In 2006, I wrote a post on the possible successors to General Electric Co. (GE) CEO Jack Welch, giving the winner of the succession battle a gentleman's C. Jeff Immelt, who took the baton from Welch, was presiding over a steady decline in GE's stock price -- it's down 70 percent since he took over. Bob Nardelli, another contender who lost to Immelt, had driven Home Depot Inc. (HD) into a ditch with his cost cutting and strategic shift to an unprofitable business. The best of the triumvirate was Jim McNerney, who took over Boeing Co. (BA) and was driving up its stock price quite nicely.

Today, it's clear that Nardelli is the worst of the lot. He wrecked Home Depot by cutting costs to the point that its poorly paid store employees lacked sufficient product knowledge to help customers and store shelves lacked the products customers wanted so they walked across the street to competitors. Not only that, but Nardelli pushed Home Depot into the thin-margin wholesale supply business that tanked along with the housing market.

His reward for that failure was to run Chrysler after a couple of private equity firms took it over. It looks like he's going to leave Chrysler by the end of the month, assuming that Fiat takes it over. Nardelli's problem is that he is a hard-nosed cost cutter who pushes out people who disagree with him, and he can't get people to come up with revenue-generating ideas. I hope for the sake of future investors that Chrysler is his last management gig.

And despite big problems with Boeing, McNerney is still the best of the Welch acolytes. McNerney ran 3M (MMM) for five years after losing out to Immelt and took its stock price up 32 percent during a time when the S&P 500 fell 12.8 percent. Then he took over Boeing in July 2005 when its stock traded at $64.68 -- its stock price peaked at $105 on September 28, 2007 the day I signed a book contract for You Can't Order Change.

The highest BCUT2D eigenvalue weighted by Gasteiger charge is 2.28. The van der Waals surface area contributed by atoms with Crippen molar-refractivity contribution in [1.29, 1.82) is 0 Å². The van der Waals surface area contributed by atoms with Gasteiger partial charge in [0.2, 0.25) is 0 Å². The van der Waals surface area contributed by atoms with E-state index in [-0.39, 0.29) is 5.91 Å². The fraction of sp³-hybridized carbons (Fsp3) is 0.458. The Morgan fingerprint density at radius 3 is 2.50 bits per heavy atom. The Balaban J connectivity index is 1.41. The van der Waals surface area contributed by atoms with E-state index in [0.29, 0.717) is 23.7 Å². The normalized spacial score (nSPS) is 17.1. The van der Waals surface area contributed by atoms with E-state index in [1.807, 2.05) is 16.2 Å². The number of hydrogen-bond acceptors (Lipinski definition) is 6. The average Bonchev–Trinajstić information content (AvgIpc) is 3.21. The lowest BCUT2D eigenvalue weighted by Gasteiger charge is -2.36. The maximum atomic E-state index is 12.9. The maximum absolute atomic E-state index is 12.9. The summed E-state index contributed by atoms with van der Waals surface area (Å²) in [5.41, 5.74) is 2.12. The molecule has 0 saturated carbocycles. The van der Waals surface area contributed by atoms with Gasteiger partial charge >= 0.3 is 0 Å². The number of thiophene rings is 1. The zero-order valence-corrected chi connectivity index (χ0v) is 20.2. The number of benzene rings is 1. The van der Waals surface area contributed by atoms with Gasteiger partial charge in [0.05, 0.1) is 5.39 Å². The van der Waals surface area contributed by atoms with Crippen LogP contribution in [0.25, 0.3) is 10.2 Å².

For investors, it's been downhill from there. Since then Boeing stock has fallen 65 percent and it's down 42 percent since McNerney took over. Despite what I think of as a significant mistake -- the two year delay in delivering its breakthrough 787 -- Boeing is also a victim of the financial crunch, which is cutting into airline passenger traffic and making it hard for airlines to finance new aircraft. The result is that Boeing just reported a 50 percent profit decline, but it's still forecasting a 2009 profit of between $4.70 and $5.00 a share, giving it an attractively low forward P/E around 8.

Despite these problems McNerney is still the top performer of the three who vied to succeed Welch. (And he's the only one of the three whose company has not gotten billions in government assistance). As I wrote, the reason for McNerney's strength is that he does the basics of managing a large organization better than just about anyone. He excels at motivating individuals and groups, he makes smart investments in growth, he can cut costs surgically without damaging the customer franchise, and he operates ethically and in a way that respects the environment.

I can't get into the mind of Jack Welch but there is no doubt that he picked the wrong person to run GE. To his credit, he passed over Bob Nardelli -- but he should have picked Jim McNerney.

While it's popular to bash leaders these days, the simple fact remains that we need good ones now more than ever. And Jack Welch's final legacy is that we ought to get better at picking them.

Peter Cohan is president of Peter S. Cohan & Associates. He also teaches management at Babson College. His eighth book is You Can't Order Change: Lessons from Jim McNerney's Turnaround at Boeing. He owns GE stock and has no financial interest in the other securities mentioned.


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